What is the Underground Economy?
When government agencies calculate economic figures such as the gross national product (GNP), they rely on information gathered from legitimate income reports generated by companies, non-profit organizations, and individual taxpayers. What these agencies cannot use in their economic forecasts, however, are the estimated billions of dollars in cash circulating through what is known as the "underground economy." This includes income generated through illegal means, such as prostitution or gambling, as well as legitimate but cash-based activities such as online auctions or bartering services.
The underground economy, also known as the shadow economy, has been in existence as long as its legitimate counterpart. The difference is that the government has any number of methods for tracking the exchange of goods, services and currency in an above-board economy, but very few ways of tracking the activities of a shadow economy. Prostitutes, gamblers and others earning illicit incomes are not likely to provide the government with accurate income information on their IRS tax forms, for instance, and cash-based transactions often work best without governmental interference.
As of 2010, this economy in the United States alone was estimated to account for over $2 trillion US Dollars (USD) per year in unreported cash holdings. It has also been estimated that up to 80% of all US $100 dollar bills printed every year end up overseas within weeks of their circulation. The underground economy supports any number of overseas operations, including covert wars, raw drug production, and human slavery rings. All of these illegal activities require an abundant amount of untraceable cash, preferably from a strong government with a stable legitimate economy.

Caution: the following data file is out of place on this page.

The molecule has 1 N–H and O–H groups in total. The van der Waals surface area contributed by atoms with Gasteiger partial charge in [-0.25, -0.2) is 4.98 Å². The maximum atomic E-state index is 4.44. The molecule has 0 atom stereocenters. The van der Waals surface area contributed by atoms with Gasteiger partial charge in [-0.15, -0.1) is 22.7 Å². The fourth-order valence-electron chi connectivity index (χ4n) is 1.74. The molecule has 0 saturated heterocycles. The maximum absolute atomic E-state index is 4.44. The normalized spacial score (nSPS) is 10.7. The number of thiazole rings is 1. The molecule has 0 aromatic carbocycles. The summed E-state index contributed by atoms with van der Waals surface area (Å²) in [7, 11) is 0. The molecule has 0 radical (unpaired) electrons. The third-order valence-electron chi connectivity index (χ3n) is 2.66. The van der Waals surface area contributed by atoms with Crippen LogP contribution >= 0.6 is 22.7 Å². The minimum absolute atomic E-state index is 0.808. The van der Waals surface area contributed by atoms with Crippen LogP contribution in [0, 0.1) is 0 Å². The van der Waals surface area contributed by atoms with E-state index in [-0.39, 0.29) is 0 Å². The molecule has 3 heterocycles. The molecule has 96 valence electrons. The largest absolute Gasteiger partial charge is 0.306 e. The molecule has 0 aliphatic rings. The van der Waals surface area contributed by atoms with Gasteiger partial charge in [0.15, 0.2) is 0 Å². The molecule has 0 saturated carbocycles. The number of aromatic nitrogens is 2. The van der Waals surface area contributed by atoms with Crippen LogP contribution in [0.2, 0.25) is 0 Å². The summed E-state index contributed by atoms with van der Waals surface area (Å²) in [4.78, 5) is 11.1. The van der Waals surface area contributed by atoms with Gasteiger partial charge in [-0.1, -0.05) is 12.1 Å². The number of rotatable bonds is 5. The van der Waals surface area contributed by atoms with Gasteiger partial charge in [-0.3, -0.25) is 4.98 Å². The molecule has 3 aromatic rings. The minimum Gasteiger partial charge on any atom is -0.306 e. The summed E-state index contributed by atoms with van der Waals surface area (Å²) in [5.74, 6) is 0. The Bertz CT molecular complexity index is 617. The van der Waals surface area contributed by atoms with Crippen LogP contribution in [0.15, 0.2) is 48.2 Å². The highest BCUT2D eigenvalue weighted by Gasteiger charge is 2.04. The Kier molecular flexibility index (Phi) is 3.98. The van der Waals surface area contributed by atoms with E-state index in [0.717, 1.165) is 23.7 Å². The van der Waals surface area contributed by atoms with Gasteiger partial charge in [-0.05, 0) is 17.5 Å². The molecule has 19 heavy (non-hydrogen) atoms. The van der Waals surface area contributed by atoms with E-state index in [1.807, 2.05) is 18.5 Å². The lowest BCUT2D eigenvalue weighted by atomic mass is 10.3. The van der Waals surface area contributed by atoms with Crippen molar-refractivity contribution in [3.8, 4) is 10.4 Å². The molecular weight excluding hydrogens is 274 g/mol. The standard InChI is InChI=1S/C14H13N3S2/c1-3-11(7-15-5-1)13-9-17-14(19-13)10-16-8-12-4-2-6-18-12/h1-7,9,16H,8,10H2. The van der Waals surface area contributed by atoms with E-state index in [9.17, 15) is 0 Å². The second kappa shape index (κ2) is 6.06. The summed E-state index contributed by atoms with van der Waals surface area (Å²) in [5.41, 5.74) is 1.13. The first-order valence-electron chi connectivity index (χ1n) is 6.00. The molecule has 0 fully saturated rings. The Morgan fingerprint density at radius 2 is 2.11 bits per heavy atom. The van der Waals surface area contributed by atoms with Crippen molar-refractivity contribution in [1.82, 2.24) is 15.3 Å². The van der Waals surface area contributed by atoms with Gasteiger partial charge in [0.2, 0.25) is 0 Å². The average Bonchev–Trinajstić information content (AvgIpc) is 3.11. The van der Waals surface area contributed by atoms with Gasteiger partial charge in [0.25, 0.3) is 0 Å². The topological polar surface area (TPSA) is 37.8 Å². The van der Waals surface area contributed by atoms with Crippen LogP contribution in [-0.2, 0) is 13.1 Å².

This is not to suggest that every aspect of this economy revolves around criminal activity, however. There are also a number of legitimate occupations that largely work on a cash basis, and not all of that income is necessarily reported to the government. In the US, many states have laws requiring residents to pay sales taxes on products bought online, but few have the means to enforce them. Trade and bartering, whether in online auction websites or through classified ads, are almost always conducted in cash, and the exchanges are rarely reported as income.
The underground economy should not be confused with the black market, which deals strictly with illicit or illegal activities. A number of activities in this economy do fall into a gray area legally or morally speaking, but many cash-based businesses are considered legitimate, or at least work under the tacit approval of the government itself. Black market activities are almost always under the control of organized crime or corrupt governments.
Estimating the actual extent of the underground economy can be a very tricky proposition. Essentially, the US government observes financial changes in the legitimate economy, especially when it comes to the flow of hard currency. Assuming that most citizens' spending habits don't change much from year to year, any sudden increases or decreases in the amount of currency circulating in the legitimate economy are most likely the direct result of movements in the shadow economy. If a gambling operation suddenly ships 10,000 US $100 dollar bills overseas, for example, the effects of that loss would be felt in both economies.
Interesting that though the article was very clear in distinguishing between the underground economy (primarily legal) and the black market (definitely illegal), some comments missed the point.
Had it not been for the underground economy during the Nazi regime, more Jews and sympathizers would have been killed.